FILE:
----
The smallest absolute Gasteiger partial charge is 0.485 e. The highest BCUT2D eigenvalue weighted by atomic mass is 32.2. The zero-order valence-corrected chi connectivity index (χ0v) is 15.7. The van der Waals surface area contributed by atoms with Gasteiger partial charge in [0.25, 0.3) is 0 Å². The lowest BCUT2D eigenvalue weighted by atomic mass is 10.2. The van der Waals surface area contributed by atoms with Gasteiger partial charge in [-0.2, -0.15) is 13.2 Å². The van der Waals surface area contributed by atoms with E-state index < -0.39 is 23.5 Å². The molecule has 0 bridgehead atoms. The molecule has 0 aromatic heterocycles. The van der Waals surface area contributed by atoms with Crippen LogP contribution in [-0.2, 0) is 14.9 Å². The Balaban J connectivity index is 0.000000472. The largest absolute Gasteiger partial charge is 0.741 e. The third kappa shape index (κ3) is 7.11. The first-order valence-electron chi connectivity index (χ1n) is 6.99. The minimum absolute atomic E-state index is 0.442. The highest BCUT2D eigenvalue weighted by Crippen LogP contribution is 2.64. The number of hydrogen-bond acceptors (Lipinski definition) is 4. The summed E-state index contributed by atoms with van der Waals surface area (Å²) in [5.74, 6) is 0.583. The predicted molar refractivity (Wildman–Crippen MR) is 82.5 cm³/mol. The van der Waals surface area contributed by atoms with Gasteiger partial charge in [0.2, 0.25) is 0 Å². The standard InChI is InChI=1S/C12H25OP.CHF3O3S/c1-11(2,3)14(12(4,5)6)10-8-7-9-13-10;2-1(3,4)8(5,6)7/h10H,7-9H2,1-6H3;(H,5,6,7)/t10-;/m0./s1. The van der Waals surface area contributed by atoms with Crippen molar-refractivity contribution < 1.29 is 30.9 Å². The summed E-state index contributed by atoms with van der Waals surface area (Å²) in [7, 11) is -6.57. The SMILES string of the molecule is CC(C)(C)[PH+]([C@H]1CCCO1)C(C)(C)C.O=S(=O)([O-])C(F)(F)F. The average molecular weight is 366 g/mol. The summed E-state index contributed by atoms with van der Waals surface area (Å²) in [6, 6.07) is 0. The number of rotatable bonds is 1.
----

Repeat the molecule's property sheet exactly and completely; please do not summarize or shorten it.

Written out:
The smallest absolute Gasteiger partial charge is 0.485 e. The highest BCUT2D eigenvalue weighted by atomic mass is 32.2. The zero-order valence-corrected chi connectivity index (χ0v) is 15.7. The van der Waals surface area contributed by atoms with Gasteiger partial charge in [0.25, 0.3) is 0 Å². The lowest BCUT2D eigenvalue weighted by atomic mass is 10.2. The van der Waals surface area contributed by atoms with Gasteiger partial charge in [-0.2, -0.15) is 13.2 Å². The van der Waals surface area contributed by atoms with E-state index < -0.39 is 23.5 Å². The molecule has 0 bridgehead atoms. The molecule has 0 aromatic heterocycles. The van der Waals surface area contributed by atoms with Crippen LogP contribution in [-0.2, 0) is 14.9 Å². The Balaban J connectivity index is 0.000000472. The largest absolute Gasteiger partial charge is 0.741 e. The third kappa shape index (κ3) is 7.11. The first-order valence-electron chi connectivity index (χ1n) is 6.99. The minimum absolute atomic E-state index is 0.442. The highest BCUT2D eigenvalue weighted by Crippen LogP contribution is 2.64. The number of hydrogen-bond acceptors (Lipinski definition) is 4. The summed E-state index contributed by atoms with van der Waals surface area (Å²) in [5.74, 6) is 0.583. The predicted molar refractivity (Wildman–Crippen MR) is 82.5 cm³/mol. The van der Waals surface area contributed by atoms with Gasteiger partial charge in [0.2, 0.25) is 0 Å². The standard InChI is InChI=1S/C12H25OP.CHF3O3S/c1-11(2,3)14(12(4,5)6)10-8-7-9-13-10;2-1(3,4)8(5,6)7/h10H,7-9H2,1-6H3;(H,5,6,7)/t10-;/m0./s1. The van der Waals surface area contributed by atoms with Crippen molar-refractivity contribution < 1.29 is 30.9 Å². The summed E-state index contributed by atoms with van der Waals surface area (Å²) in [7, 11) is -6.57. The SMILES string of the molecule is CC(C)(C)[PH+]([C@H]1CCCO1)C(C)(C)C.O=S(=O)([O-])C(F)(F)F. The average molecular weight is 366 g/mol. The summed E-state index contributed by atoms with van der Waals surface area (Å²) in [6, 6.07) is 0. The number of rotatable bonds is 1.